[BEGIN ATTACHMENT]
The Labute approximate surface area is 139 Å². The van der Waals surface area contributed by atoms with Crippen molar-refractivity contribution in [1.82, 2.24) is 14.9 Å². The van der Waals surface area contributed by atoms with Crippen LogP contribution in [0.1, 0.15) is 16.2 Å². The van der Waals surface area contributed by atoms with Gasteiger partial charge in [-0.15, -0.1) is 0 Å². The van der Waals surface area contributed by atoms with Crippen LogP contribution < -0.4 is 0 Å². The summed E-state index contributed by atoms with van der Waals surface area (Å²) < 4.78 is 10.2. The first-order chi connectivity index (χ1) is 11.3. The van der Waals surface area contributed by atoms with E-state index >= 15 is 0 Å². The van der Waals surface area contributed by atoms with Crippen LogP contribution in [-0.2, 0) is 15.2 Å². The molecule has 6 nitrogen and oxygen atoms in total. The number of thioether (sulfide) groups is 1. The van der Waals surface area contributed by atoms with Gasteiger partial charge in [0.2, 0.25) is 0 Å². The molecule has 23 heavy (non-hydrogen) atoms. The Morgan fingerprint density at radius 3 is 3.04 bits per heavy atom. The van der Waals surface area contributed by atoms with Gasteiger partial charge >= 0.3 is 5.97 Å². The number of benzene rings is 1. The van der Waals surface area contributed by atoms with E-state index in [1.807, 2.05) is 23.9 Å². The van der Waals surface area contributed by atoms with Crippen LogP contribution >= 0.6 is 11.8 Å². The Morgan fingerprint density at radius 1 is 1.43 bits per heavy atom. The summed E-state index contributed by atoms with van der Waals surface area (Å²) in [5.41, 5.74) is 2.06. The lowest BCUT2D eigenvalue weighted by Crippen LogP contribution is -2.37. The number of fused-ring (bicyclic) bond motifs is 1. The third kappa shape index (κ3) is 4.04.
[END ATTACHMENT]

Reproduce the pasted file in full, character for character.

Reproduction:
The Labute approximate surface area is 139 Å². The van der Waals surface area contributed by atoms with Crippen molar-refractivity contribution in [1.82, 2.24) is 14.9 Å². The van der Waals surface area contributed by atoms with Crippen LogP contribution in [0.1, 0.15) is 16.2 Å². The van der Waals surface area contributed by atoms with Gasteiger partial charge in [-0.15, -0.1) is 0 Å². The van der Waals surface area contributed by atoms with Crippen LogP contribution < -0.4 is 0 Å². The summed E-state index contributed by atoms with van der Waals surface area (Å²) < 4.78 is 10.2. The first-order chi connectivity index (χ1) is 11.3. The van der Waals surface area contributed by atoms with E-state index >= 15 is 0 Å². The van der Waals surface area contributed by atoms with Crippen LogP contribution in [-0.2, 0) is 15.2 Å². The molecule has 6 nitrogen and oxygen atoms in total. The number of thioether (sulfide) groups is 1. The van der Waals surface area contributed by atoms with Gasteiger partial charge in [0.2, 0.25) is 0 Å². The molecule has 23 heavy (non-hydrogen) atoms. The Morgan fingerprint density at radius 3 is 3.04 bits per heavy atom. The van der Waals surface area contributed by atoms with Gasteiger partial charge >= 0.3 is 5.97 Å². The number of benzene rings is 1. The van der Waals surface area contributed by atoms with E-state index in [1.807, 2.05) is 23.9 Å². The van der Waals surface area contributed by atoms with Crippen LogP contribution >= 0.6 is 11.8 Å². The Morgan fingerprint density at radius 1 is 1.43 bits per heavy atom. The summed E-state index contributed by atoms with van der Waals surface area (Å²) in [5.41, 5.74) is 2.06. The lowest BCUT2D eigenvalue weighted by Crippen LogP contribution is -2.37. The number of fused-ring (bicyclic) bond motifs is 1. The third kappa shape index (κ3) is 4.04.